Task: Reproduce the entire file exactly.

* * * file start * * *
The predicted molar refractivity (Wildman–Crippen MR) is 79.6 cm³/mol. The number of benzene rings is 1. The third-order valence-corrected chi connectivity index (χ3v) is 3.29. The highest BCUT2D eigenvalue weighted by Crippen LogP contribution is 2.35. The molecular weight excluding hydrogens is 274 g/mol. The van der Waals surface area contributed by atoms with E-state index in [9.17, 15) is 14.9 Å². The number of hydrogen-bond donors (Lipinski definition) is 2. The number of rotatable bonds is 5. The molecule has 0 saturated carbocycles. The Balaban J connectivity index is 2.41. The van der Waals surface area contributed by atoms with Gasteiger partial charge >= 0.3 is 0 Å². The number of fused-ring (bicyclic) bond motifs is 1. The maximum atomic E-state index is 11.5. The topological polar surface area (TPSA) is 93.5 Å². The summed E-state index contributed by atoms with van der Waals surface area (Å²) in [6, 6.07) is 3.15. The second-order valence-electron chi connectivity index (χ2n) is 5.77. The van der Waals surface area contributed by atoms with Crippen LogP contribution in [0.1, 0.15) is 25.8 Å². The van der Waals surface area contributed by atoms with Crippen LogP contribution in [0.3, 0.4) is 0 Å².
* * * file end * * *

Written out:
The predicted molar refractivity (Wildman–Crippen MR) is 79.6 cm³/mol. The number of benzene rings is 1. The third-order valence-corrected chi connectivity index (χ3v) is 3.29. The highest BCUT2D eigenvalue weighted by Crippen LogP contribution is 2.35. The molecular weight excluding hydrogens is 274 g/mol. The van der Waals surface area contributed by atoms with E-state index in [9.17, 15) is 14.9 Å². The number of hydrogen-bond donors (Lipinski definition) is 2. The number of rotatable bonds is 5. The molecule has 0 saturated carbocycles. The Balaban J connectivity index is 2.41. The van der Waals surface area contributed by atoms with Gasteiger partial charge >= 0.3 is 0 Å². The number of fused-ring (bicyclic) bond motifs is 1. The maximum atomic E-state index is 11.5. The topological polar surface area (TPSA) is 93.5 Å². The summed E-state index contributed by atoms with van der Waals surface area (Å²) in [6, 6.07) is 3.15. The second-order valence-electron chi connectivity index (χ2n) is 5.77. The van der Waals surface area contributed by atoms with Crippen LogP contribution in [0.1, 0.15) is 25.8 Å². The van der Waals surface area contributed by atoms with Crippen LogP contribution in [0.3, 0.4) is 0 Å².